In this picture we are at about 7,000 feet. Brice Carson is facing the mountain. Liberty Ridge is at the left and Ptarmigan Ridge is at right. The technical route begins on the other side of the ridge, but one can start to make out some features of the upper portion of the route from here. On our climb of Liberty Ridge, Bob Sloan and I camped near here at the end of the first day of a three day climb of Liberty Ridge.

This next picture is looking a bit to the right from the previous one. We have to traverse the heavily crevassed Carbon Glacier to the ridge at the extreme right of the picture. Our “base camp” is still a couple of miles and over 3,000 feet elevation gain away, and we have to be home tomorrow!

While climbing Rainier from Seattle and returning in under 48 hours might seem “better than average,” note that we had to hike extra miles between the car and trailhead, then traverse almost ¼ of the way around the mountain on glaciers at about 7,000 feet. Most climbers avoid this long glacier traverse by approaching from Mowich Lake directly up the Carbon Glacier, but the road for that approach was snowed in.

Once we attained the base of the ridge we headed up to about 10,300 feet to make camp at 6:30PM Saturday. We were beat! We each prepared and ate our individual dinners while studying the route we would climb in the wee hours of the next day. We were above the clouds, so laid out our bags on top of our cagoules and slept well.

We were so tired we overslept, waking at 3AM and leaving at 4AM. The first 1,000 feet suggested to me what Willis Wall might be like: steep snow slopes alternating with near-vertical rotten rock cliffs and an ice cliff hanging over us far above. Because of the late start, we agreed there was no time to use protection or belay; we went unroped because without these precautions the rope was a suicide pact.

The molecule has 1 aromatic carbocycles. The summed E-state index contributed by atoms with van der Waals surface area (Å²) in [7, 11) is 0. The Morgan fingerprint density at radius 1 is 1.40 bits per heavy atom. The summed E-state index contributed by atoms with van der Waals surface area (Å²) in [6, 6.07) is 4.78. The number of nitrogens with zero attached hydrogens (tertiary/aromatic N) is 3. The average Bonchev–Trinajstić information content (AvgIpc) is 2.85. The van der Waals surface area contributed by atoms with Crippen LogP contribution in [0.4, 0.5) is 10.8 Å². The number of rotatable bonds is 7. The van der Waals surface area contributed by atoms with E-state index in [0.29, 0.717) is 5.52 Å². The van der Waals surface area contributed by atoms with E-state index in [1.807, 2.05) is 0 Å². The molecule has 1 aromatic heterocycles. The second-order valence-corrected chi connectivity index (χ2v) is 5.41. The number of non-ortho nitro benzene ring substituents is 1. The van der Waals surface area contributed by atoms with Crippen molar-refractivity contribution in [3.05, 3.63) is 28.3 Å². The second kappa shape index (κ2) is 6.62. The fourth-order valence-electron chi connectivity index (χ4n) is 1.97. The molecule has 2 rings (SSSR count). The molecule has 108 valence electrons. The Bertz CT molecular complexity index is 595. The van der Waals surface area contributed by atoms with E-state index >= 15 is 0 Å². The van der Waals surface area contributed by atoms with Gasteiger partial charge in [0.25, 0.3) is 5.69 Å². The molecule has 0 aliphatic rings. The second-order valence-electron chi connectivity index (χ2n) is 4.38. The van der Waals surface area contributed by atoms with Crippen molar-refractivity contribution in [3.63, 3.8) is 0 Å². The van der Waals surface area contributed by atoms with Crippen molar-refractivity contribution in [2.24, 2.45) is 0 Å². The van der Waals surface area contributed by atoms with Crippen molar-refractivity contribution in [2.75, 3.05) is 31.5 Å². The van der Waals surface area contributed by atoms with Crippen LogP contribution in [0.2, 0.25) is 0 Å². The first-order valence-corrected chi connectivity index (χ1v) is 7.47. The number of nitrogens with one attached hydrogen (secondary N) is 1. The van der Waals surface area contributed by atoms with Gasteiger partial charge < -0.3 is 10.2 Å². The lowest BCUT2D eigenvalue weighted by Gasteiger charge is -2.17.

Conditions were perfect; we cramponed up the snow slopes and found steep little fingers of snow to get past each cliff. I was in the lead when we came to a steep “apron” of water ice about 20 feet across. I started across, but noted that one slip would yield a quick trip to the glacier thousands of feet (well, much more than one thousand feet) below with no chance of arrest. I turned to Carson and told him I wanted a belay. He said it was too awkward to rope up here, so I stepped aside and said “After you,” thinking he might reconsider. This did not change his mind; he pulled out his ice hammer and side-stepped across on his crampon front points using ice axe and hammer for additional support. I followed in the same manner. When climbing steep ice, one tries to maintain an erect position rather than “hug” the ice; in this position, it was thrilling to look down between my feet and see the glacier far below. I could not watch as Dan came across because I did not want to see the novice fall to his death. But he made it.

In addition to being water ice, the “apron” was clearly a place where water, snow and rocks funnel down from far above. Since the sun was starting to make its appearance, the apron and the route above it are not a place to dally.